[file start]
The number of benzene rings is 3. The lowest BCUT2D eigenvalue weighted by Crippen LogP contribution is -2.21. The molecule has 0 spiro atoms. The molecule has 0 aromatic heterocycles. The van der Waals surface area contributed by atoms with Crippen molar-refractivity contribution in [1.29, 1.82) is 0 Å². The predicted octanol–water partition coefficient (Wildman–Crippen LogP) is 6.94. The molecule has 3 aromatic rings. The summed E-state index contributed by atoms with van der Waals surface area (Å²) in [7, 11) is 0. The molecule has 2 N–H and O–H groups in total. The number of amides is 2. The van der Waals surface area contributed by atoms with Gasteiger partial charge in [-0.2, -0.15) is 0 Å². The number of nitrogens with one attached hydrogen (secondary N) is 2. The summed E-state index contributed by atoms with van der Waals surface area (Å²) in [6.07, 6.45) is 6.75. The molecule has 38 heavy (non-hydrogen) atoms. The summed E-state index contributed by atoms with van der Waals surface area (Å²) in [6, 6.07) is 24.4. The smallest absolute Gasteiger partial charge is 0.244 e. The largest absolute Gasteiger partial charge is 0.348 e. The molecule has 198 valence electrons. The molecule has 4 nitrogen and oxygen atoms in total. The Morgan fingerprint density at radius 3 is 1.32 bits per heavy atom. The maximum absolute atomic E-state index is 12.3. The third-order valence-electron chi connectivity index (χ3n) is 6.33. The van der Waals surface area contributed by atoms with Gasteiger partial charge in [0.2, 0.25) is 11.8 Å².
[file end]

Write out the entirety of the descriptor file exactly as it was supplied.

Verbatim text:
The number of benzene rings is 3. The lowest BCUT2D eigenvalue weighted by Crippen LogP contribution is -2.21. The molecule has 0 spiro atoms. The molecule has 0 aromatic heterocycles. The van der Waals surface area contributed by atoms with Crippen molar-refractivity contribution in [1.29, 1.82) is 0 Å². The predicted octanol–water partition coefficient (Wildman–Crippen LogP) is 6.94. The molecule has 3 aromatic rings. The summed E-state index contributed by atoms with van der Waals surface area (Å²) in [7, 11) is 0. The molecule has 2 N–H and O–H groups in total. The number of amides is 2. The van der Waals surface area contributed by atoms with Gasteiger partial charge in [-0.2, -0.15) is 0 Å². The number of nitrogens with one attached hydrogen (secondary N) is 2. The summed E-state index contributed by atoms with van der Waals surface area (Å²) in [6.07, 6.45) is 6.75. The molecule has 38 heavy (non-hydrogen) atoms. The summed E-state index contributed by atoms with van der Waals surface area (Å²) in [6, 6.07) is 24.4. The smallest absolute Gasteiger partial charge is 0.244 e. The largest absolute Gasteiger partial charge is 0.348 e. The molecule has 198 valence electrons. The molecule has 4 nitrogen and oxygen atoms in total. The Morgan fingerprint density at radius 3 is 1.32 bits per heavy atom. The maximum absolute atomic E-state index is 12.3. The third-order valence-electron chi connectivity index (χ3n) is 6.33. The van der Waals surface area contributed by atoms with Gasteiger partial charge in [0.2, 0.25) is 11.8 Å².